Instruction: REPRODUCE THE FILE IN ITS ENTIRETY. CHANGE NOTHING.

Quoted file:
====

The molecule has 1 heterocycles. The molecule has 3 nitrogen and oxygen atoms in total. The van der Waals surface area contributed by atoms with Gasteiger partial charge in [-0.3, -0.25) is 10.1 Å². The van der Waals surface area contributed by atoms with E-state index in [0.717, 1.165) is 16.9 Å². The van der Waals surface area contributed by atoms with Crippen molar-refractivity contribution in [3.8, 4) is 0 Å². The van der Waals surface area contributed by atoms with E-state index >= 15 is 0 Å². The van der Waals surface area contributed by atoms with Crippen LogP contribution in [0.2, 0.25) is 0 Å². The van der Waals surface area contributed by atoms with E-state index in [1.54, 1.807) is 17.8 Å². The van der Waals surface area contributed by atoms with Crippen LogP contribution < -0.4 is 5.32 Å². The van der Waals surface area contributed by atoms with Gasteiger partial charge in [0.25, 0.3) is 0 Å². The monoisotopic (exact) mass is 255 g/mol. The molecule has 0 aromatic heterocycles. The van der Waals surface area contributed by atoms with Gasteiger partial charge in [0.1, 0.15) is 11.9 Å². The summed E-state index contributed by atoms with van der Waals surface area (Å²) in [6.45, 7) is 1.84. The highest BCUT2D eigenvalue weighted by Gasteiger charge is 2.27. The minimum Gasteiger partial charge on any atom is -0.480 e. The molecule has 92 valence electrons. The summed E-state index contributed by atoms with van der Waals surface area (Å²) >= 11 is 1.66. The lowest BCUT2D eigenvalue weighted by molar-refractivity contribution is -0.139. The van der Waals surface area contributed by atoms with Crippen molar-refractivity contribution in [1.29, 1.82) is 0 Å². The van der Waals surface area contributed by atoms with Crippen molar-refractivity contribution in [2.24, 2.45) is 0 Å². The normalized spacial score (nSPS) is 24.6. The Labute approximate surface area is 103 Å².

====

The molecule has 1 heterocycles. The molecule has 3 nitrogen and oxygen atoms in total. The van der Waals surface area contributed by atoms with Gasteiger partial charge in [-0.3, -0.25) is 10.1 Å². The van der Waals surface area contributed by atoms with E-state index in [0.717, 1.165) is 16.9 Å². The van der Waals surface area contributed by atoms with Crippen molar-refractivity contribution in [3.8, 4) is 0 Å². The van der Waals surface area contributed by atoms with E-state index >= 15 is 0 Å². The van der Waals surface area contributed by atoms with Crippen LogP contribution in [0.2, 0.25) is 0 Å². The van der Waals surface area contributed by atoms with E-state index in [1.54, 1.807) is 17.8 Å². The van der Waals surface area contributed by atoms with Crippen LogP contribution < -0.4 is 5.32 Å². The van der Waals surface area contributed by atoms with Gasteiger partial charge in [0.25, 0.3) is 0 Å². The monoisotopic (exact) mass is 255 g/mol. The molecule has 0 aromatic heterocycles. The van der Waals surface area contributed by atoms with Gasteiger partial charge in [0.1, 0.15) is 11.9 Å². The summed E-state index contributed by atoms with van der Waals surface area (Å²) in [6.45, 7) is 1.84. The highest BCUT2D eigenvalue weighted by Gasteiger charge is 2.27. The minimum Gasteiger partial charge on any atom is -0.480 e. The molecule has 92 valence electrons. The summed E-state index contributed by atoms with van der Waals surface area (Å²) >= 11 is 1.66. The lowest BCUT2D eigenvalue weighted by molar-refractivity contribution is -0.139. The van der Waals surface area contributed by atoms with Crippen molar-refractivity contribution in [1.29, 1.82) is 0 Å². The van der Waals surface area contributed by atoms with Crippen molar-refractivity contribution in [2.24, 2.45) is 0 Å². The normalized spacial score (nSPS) is 24.6. The Labute approximate surface area is 103 Å².